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Aid for Furloughed Feds, Blended Retirement Opt-In Window Closes, and More

A weekly round-up of pay and benefits news.

A bipartisan group of lawmakers introduced a bill Tuesday to allow federal workers at shuttered agencies to temporarily tap into their 401(k)-style retirement accounts to help cope with missed paychecks during the partial government shutdown.

The Financial Relief for Feds Act (H.R. 545), introduced by Reps. Pete Olson, R-Texas; Don Beyer, D-Va.; Ed Perlmutter, D-Colo.; Randy Weber, R-Texas; David McKinley, R-W.Va.; David Trone, D-Md.; Kendra Horn, D-Okla.; Colin Allred, D-Texas; and Anthony Brown, D-Md., would allow federal workers who have been furloughed or who are excepted and working without pay to make withdrawals from their Thrift Savings Plan accounts without the taxes and penalties—roughly 10 percent—that usually are withheld.

The bill also would allow contractors whose sole income comes from federal contracts that have been suspended because of a shutdown to similarly withdraw funds without penalty from their own retirement investment accounts like IRAs. And it allows those who make withdrawals to pay the money back into their accounts once the government reopens.

Although TSP rules allow federal employees furloughed as part of a shutdown to take out loans against their accounts, that provision only applies when a furlough is expected to last fewer than 30 days. With no end to the partial government shutdown in sight, it soon will no longer apply.

“Hardworking federal employees and contractors at federal facilities . . . shouldn’t suffer because the federal government can’t do its job,” Olson said in a statement. “Families of federal employees should not become casualties of partisan politics in Washington. This simple adjustment will allow them to access funds to provide financial stability during a stressful period they have no control over.”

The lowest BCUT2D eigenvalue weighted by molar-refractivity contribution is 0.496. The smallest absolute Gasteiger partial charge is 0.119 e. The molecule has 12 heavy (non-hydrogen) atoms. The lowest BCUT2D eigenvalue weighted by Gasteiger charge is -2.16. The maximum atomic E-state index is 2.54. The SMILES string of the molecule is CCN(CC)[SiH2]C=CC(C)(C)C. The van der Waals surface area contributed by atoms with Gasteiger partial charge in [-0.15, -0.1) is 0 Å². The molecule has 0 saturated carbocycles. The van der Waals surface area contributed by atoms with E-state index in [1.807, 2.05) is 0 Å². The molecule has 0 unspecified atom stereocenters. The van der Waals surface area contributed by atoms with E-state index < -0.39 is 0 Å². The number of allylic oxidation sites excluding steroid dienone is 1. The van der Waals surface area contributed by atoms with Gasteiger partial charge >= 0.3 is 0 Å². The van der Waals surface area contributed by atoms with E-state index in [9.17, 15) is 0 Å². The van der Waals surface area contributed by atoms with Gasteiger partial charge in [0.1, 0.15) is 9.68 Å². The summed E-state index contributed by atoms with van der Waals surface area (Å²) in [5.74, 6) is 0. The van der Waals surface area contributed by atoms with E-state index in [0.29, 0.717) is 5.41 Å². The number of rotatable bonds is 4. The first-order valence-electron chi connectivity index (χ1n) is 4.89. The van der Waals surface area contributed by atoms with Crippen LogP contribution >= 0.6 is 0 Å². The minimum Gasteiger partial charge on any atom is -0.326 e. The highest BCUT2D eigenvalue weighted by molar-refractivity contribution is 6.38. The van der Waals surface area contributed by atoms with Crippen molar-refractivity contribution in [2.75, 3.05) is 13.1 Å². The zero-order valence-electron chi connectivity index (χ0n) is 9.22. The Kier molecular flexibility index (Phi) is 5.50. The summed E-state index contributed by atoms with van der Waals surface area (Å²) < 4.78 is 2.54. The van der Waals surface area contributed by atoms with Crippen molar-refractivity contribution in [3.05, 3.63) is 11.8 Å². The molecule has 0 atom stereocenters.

Beyer added: “The only way to fully stop the damage being done by this shutdown is to reopen the government, but until that happens Congress should do everything in its power to help federal workers who are affected.” 

Meanwhile the Defense Department on Monday said the opt-in period for the Blended Retirement System was a success. Blended retirement allows military service members to contribute to the TSP with an employer match.

In the one-year period in which existing service members could opt into the program, more than 400,000 people chose to enroll in the new program in exchange for a less generous pension benefit if they reach 20 years of service. The opt-in period ended last month. Additionally, more than 150,000 new recruits were automatically enrolled when they entered the armed services.

“We are immensely proud of the incredible efforts it took to design and implement the policy and educate and train our forces on the Blended Retirement System,” said James Stewart, acting undersecretary of Defense for personnel and readiness. “We see [blended retirement] as an important change that will set America’s service members on the path toward greater financial flexibility, responsibility and security.”

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